Linked by Thom Holwerda on Mon 2nd Apr 2012 13:51 UTC
OS/2 and eComStation "Co-developed by IBM and Microsoft, it was intended to replace DOS, the aging software that then powered most of the planet's microcomputers. It never did. Instead, Microsoft's Windows reinvigorated DOS, helping to end IBM's control of the PC standard it had created. By the mid-1990s, IBM had given up on OS/2 - a major step in the company's slow-motion retreat from the PC industry, which it completed in 2005 by agreeing to sell its PC division to China's Lenovo. But while OS/2 never truly caught on, it's also never gone away. Even if you believe that you never saw it in action, there's a decent chance that you unwittingly encounter it at least occasionally to this day." The last time I took a look at eComStation was way back in 2007.
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Should have been
by redshift on Mon 2nd Apr 2012 14:50 UTC in reply to "Missed it by this much...."
redshift
Member since:
2006-05-06

Banks seemed to love it. I remember pulling up to an ATM that had been scrambled by a lightning storm and revealed an OS/2 desktop about 6 years ago.

Back in the day I ran OS/2 warp as my primary OS. It was much nicer than windows at the time... but the lack of native software choices was a big weakness. It should of been the future... but IBM was massively incompetent in promoting it.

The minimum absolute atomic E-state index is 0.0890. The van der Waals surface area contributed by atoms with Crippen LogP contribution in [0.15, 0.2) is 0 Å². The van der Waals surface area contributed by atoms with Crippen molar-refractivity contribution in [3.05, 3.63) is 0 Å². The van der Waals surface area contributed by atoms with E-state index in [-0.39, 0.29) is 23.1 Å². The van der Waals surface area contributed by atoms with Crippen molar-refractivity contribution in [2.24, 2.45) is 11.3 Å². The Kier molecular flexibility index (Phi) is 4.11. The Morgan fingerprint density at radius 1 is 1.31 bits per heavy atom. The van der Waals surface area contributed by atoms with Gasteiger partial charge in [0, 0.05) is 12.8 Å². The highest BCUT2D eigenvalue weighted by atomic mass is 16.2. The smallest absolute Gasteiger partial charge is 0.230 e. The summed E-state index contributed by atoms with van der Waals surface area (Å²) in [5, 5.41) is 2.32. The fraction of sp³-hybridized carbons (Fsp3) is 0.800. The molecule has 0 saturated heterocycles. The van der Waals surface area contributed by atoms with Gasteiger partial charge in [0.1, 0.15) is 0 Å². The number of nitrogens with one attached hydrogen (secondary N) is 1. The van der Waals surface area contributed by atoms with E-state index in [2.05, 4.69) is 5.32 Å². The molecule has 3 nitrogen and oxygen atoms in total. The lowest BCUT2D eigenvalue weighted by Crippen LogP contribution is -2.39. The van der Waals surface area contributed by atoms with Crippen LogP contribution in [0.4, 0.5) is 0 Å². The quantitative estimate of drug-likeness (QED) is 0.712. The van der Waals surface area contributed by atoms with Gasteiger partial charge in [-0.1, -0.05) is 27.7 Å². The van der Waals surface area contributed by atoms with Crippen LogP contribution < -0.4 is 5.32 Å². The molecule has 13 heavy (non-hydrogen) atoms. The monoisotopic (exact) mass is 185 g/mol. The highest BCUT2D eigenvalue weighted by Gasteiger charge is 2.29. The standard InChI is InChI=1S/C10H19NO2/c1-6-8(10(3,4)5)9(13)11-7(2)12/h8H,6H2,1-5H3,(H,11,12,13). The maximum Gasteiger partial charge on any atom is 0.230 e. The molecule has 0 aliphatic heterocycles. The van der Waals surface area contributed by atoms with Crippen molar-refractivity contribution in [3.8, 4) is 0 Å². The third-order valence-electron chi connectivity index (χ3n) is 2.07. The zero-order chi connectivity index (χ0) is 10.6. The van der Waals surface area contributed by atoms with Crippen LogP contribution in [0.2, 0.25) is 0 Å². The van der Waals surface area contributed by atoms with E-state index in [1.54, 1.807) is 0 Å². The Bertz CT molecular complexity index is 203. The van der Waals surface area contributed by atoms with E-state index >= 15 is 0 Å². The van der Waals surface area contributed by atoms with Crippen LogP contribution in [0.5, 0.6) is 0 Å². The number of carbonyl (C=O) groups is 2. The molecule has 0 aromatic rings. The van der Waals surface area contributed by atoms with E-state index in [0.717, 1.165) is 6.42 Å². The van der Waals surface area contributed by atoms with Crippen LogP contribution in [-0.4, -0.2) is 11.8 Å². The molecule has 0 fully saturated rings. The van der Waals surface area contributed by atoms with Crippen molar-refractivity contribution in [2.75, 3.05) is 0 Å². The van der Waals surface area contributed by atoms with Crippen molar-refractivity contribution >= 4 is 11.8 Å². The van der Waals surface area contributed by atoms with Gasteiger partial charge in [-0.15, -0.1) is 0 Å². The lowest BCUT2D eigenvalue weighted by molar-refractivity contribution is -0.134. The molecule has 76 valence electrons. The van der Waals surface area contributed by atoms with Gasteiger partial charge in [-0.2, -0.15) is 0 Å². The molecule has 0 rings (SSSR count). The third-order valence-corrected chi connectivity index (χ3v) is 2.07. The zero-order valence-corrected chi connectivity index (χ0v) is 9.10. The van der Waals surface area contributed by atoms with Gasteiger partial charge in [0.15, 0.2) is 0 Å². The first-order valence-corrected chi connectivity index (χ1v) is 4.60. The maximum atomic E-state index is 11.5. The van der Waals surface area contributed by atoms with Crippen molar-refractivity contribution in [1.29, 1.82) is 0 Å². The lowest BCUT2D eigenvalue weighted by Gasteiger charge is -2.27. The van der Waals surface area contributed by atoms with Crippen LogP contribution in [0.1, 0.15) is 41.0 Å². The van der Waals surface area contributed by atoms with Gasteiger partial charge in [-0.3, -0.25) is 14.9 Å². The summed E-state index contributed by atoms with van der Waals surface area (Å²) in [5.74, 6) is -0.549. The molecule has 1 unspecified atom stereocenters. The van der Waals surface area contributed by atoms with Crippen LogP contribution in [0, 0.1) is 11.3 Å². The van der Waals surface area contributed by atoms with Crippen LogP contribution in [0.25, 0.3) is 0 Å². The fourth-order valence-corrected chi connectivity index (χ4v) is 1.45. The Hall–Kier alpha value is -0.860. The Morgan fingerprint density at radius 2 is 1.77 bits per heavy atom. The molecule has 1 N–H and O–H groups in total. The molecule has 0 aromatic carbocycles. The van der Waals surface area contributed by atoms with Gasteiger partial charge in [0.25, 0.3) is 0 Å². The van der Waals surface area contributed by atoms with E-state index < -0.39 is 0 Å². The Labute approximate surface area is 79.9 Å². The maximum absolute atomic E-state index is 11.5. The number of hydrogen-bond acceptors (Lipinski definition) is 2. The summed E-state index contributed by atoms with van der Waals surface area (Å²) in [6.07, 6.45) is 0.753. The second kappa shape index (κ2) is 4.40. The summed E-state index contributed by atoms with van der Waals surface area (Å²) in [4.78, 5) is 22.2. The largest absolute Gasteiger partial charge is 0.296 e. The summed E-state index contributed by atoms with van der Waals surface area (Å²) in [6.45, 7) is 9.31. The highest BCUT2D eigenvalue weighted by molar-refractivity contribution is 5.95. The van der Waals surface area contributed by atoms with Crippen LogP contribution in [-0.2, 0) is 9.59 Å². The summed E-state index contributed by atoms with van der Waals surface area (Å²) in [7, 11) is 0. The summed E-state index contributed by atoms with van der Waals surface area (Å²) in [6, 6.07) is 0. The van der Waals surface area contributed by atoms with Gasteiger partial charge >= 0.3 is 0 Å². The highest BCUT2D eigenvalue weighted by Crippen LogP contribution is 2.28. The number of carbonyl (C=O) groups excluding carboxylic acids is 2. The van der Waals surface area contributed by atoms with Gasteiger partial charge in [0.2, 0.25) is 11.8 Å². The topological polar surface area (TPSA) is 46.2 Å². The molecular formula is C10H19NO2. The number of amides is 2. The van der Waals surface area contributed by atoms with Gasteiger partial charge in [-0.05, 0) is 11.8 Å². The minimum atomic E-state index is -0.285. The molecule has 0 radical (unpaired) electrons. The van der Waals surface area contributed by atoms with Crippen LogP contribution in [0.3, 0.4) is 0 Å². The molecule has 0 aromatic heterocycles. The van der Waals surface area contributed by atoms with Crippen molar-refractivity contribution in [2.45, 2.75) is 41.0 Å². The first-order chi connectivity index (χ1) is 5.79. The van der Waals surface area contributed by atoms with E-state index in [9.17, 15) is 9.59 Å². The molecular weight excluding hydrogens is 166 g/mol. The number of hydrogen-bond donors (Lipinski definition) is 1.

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RE: Should have been
by Doc Pain on Mon 2nd Apr 2012 18:55 in reply to "Should have been"
Doc Pain Member since:
2006-10-08

Banks seemed to love it. I remember pulling up to an ATM that had been scrambled by a lightning storm and revealed an OS/2 desktop about 6 years ago.


Yes, I've also seen that OS here in Germany's banks, but most ATMs seemed (and still seem... uh scary...) some kind of "Windows 2000" or "Windows XP". OS/2 has been used on workstations used in banks.

Furthermore, OS/2 was very prominent in governmental installations. Because it worked well in regards of networking (and also integrated with IBM mainframes that are still common in those installations), it was in use for a long time. There were many products (e. g. in financial administration) for interacting with the mainframe, such as data analysis tools, programming tools and office communication suites.

As I've mentioned mainframes: IBM mainframes were typically IPLed (PC-speak: booted) from a service element (cf. hardware management console, HMC) which was a PC running OS/2. Within its GUI tools you could select which image and hardware configuration to init from, and then have the machine power up by a mouseclick.

Back in the day I ran OS/2 warp as my primary OS.


I still have my original package with box, CDs, disks and manuals of OS/2 Warp 3 (german language). :-)

It should of been the future... but IBM was massively incompetent in promoting it.


Some german PC vendors even had OEM contracts of delivering OS/2 preinstalled on new PCs. That was part of a good marketing strategy, but with the "higher benefits" of preloading MICROS~1 software, OS/2 quickly disappeared from user's minds, and finally off the market, even though it had much potential in that time.

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